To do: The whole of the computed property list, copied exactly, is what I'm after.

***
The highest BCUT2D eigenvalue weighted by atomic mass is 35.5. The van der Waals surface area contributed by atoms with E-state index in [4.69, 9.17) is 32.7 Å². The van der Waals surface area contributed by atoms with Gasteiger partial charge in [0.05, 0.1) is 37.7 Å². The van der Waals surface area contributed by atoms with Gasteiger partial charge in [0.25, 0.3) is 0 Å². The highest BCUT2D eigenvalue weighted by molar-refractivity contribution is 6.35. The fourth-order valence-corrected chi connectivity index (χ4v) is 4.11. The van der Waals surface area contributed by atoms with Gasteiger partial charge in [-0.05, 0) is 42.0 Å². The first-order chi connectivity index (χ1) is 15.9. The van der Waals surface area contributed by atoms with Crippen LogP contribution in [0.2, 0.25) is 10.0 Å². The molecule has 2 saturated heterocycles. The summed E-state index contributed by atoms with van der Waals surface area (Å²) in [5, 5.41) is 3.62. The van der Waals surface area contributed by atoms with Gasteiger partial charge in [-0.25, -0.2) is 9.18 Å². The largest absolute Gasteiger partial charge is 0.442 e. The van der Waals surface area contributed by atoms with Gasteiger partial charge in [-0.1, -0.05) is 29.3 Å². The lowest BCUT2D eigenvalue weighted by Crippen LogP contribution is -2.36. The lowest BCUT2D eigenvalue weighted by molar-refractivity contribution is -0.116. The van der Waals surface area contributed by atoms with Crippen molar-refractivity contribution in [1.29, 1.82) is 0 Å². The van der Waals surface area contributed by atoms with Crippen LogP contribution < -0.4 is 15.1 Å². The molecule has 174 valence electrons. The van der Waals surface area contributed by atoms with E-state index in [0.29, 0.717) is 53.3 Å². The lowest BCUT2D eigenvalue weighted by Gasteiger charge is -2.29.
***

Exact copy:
The highest BCUT2D eigenvalue weighted by atomic mass is 35.5. The van der Waals surface area contributed by atoms with E-state index in [4.69, 9.17) is 32.7 Å². The van der Waals surface area contributed by atoms with Gasteiger partial charge in [0.05, 0.1) is 37.7 Å². The van der Waals surface area contributed by atoms with Gasteiger partial charge in [0.25, 0.3) is 0 Å². The highest BCUT2D eigenvalue weighted by molar-refractivity contribution is 6.35. The fourth-order valence-corrected chi connectivity index (χ4v) is 4.11. The van der Waals surface area contributed by atoms with Gasteiger partial charge in [-0.05, 0) is 42.0 Å². The first-order chi connectivity index (χ1) is 15.9. The van der Waals surface area contributed by atoms with Crippen LogP contribution in [0.2, 0.25) is 10.0 Å². The molecule has 2 saturated heterocycles. The summed E-state index contributed by atoms with van der Waals surface area (Å²) in [5, 5.41) is 3.62. The van der Waals surface area contributed by atoms with Gasteiger partial charge in [-0.25, -0.2) is 9.18 Å². The largest absolute Gasteiger partial charge is 0.442 e. The van der Waals surface area contributed by atoms with Gasteiger partial charge in [-0.1, -0.05) is 29.3 Å². The lowest BCUT2D eigenvalue weighted by Crippen LogP contribution is -2.36. The lowest BCUT2D eigenvalue weighted by molar-refractivity contribution is -0.116. The van der Waals surface area contributed by atoms with Crippen molar-refractivity contribution in [1.29, 1.82) is 0 Å². The van der Waals surface area contributed by atoms with Crippen LogP contribution < -0.4 is 15.1 Å². The molecule has 174 valence electrons. The van der Waals surface area contributed by atoms with E-state index in [0.29, 0.717) is 53.3 Å². The lowest BCUT2D eigenvalue weighted by Gasteiger charge is -2.29.